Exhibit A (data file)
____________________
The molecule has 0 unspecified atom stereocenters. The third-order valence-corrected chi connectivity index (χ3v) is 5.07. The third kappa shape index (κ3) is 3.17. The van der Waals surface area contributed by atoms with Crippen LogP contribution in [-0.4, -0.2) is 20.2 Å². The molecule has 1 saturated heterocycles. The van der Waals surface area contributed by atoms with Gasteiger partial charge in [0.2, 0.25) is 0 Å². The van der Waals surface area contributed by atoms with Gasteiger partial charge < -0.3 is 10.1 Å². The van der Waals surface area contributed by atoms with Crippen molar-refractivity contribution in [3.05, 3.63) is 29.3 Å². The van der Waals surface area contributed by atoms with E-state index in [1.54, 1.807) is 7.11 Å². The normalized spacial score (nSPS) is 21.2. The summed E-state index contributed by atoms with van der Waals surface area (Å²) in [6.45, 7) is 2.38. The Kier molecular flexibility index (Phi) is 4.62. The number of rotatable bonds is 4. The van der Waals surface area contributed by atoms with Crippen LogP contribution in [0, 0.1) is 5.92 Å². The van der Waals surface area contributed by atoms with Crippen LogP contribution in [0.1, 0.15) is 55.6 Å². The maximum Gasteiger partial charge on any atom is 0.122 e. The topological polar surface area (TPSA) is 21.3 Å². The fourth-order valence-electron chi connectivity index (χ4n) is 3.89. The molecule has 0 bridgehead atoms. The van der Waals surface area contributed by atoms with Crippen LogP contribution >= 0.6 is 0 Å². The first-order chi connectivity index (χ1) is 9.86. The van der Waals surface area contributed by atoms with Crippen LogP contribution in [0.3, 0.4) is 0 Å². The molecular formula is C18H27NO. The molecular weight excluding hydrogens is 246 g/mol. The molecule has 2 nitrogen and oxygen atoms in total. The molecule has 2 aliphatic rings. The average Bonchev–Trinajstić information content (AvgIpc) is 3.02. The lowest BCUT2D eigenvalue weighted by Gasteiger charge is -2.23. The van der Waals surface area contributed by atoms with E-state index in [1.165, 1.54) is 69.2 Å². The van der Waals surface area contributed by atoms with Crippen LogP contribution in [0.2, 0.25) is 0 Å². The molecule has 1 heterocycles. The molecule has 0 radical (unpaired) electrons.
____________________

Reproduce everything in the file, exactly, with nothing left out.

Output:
The molecule has 0 unspecified atom stereocenters. The third-order valence-corrected chi connectivity index (χ3v) is 5.07. The third kappa shape index (κ3) is 3.17. The van der Waals surface area contributed by atoms with Crippen LogP contribution in [-0.4, -0.2) is 20.2 Å². The molecule has 1 saturated heterocycles. The van der Waals surface area contributed by atoms with Gasteiger partial charge in [0.2, 0.25) is 0 Å². The van der Waals surface area contributed by atoms with Gasteiger partial charge < -0.3 is 10.1 Å². The van der Waals surface area contributed by atoms with Crippen molar-refractivity contribution in [3.05, 3.63) is 29.3 Å². The van der Waals surface area contributed by atoms with E-state index in [1.54, 1.807) is 7.11 Å². The normalized spacial score (nSPS) is 21.2. The summed E-state index contributed by atoms with van der Waals surface area (Å²) in [6.45, 7) is 2.38. The Kier molecular flexibility index (Phi) is 4.62. The number of rotatable bonds is 4. The van der Waals surface area contributed by atoms with Crippen LogP contribution in [0, 0.1) is 5.92 Å². The van der Waals surface area contributed by atoms with Crippen LogP contribution in [0.1, 0.15) is 55.6 Å². The maximum Gasteiger partial charge on any atom is 0.122 e. The topological polar surface area (TPSA) is 21.3 Å². The fourth-order valence-electron chi connectivity index (χ4n) is 3.89. The molecule has 0 bridgehead atoms. The van der Waals surface area contributed by atoms with Crippen LogP contribution >= 0.6 is 0 Å². The first-order chi connectivity index (χ1) is 9.86. The van der Waals surface area contributed by atoms with Crippen LogP contribution in [0.3, 0.4) is 0 Å². The molecular formula is C18H27NO. The molecular weight excluding hydrogens is 246 g/mol. The molecule has 2 nitrogen and oxygen atoms in total. The molecule has 2 aliphatic rings. The average Bonchev–Trinajstić information content (AvgIpc) is 3.02. The lowest BCUT2D eigenvalue weighted by Gasteiger charge is -2.23. The van der Waals surface area contributed by atoms with E-state index in [1.165, 1.54) is 69.2 Å². The van der Waals surface area contributed by atoms with Crippen LogP contribution in [0.2, 0.25) is 0 Å². The molecule has 1 heterocycles. The molecule has 0 radical (unpaired) electrons.